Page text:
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Boomkat Product Review:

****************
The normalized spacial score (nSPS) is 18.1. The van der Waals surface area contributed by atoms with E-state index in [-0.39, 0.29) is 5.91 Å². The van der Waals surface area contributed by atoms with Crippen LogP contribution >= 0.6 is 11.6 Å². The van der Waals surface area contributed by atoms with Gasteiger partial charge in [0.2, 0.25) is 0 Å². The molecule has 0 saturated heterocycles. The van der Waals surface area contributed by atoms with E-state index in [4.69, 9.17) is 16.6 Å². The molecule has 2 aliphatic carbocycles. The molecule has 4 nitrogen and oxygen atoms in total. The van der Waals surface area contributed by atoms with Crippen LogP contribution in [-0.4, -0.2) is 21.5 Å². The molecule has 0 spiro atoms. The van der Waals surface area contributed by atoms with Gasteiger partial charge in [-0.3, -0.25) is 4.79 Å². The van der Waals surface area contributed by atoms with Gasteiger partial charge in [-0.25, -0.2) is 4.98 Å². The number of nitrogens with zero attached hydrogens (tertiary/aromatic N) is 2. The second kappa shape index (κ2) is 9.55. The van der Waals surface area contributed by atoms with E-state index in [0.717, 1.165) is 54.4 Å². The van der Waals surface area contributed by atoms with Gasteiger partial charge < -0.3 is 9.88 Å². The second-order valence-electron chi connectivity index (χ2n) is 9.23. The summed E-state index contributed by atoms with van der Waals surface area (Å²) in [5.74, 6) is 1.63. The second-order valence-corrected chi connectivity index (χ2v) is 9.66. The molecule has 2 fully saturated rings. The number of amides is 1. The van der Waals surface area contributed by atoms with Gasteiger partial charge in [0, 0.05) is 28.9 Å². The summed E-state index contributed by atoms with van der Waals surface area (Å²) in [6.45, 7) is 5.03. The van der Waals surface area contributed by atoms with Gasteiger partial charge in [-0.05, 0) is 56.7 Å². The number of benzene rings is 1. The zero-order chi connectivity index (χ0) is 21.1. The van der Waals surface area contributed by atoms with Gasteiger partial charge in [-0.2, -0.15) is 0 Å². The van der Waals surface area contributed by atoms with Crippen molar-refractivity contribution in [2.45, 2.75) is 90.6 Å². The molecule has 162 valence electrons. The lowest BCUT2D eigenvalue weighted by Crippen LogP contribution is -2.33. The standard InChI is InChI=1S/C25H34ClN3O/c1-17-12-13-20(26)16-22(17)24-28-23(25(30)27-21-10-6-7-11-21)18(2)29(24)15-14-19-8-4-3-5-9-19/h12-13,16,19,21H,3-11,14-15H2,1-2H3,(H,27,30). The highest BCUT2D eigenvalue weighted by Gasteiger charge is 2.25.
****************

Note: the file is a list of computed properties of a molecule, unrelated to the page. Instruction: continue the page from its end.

Icelandic post-rock maven Stafraenn Hakon seems to have been churning out excellent material at a solid rate for years now, but with this latest offering it seems like he could well have hit paydirt. Gummi broadens Hakon's formula considerably, taking on board a greatly expanded sound palette, including hammered dulcimers, harps, glockenspiels, elements of electronic intervention and of course, that staple of Icelandic music, the whacking great string section. Clearly Stafraenn's flying directly into Sigur Ros-governed airspace with that sort of stuff, but so long as he keeps pulling it off with as much panache as he does here, that's just fine and dandy. In fact, Gummi's probably the ideal album for anyone who felt Sigur Ros have got a bit too epic for their own good. Hakon fills his productions with layers of delay-drenched guitars and crackling electronic beats, delivering vocal intermittently - in English no less. There's an awful lot to recommend this album: it's beautifully produced, the songs are extremely well-written and Hakon has retained the kind of distinctive guitar playing traits that characterised his earlier releases. He deserves some real crossover success with this one.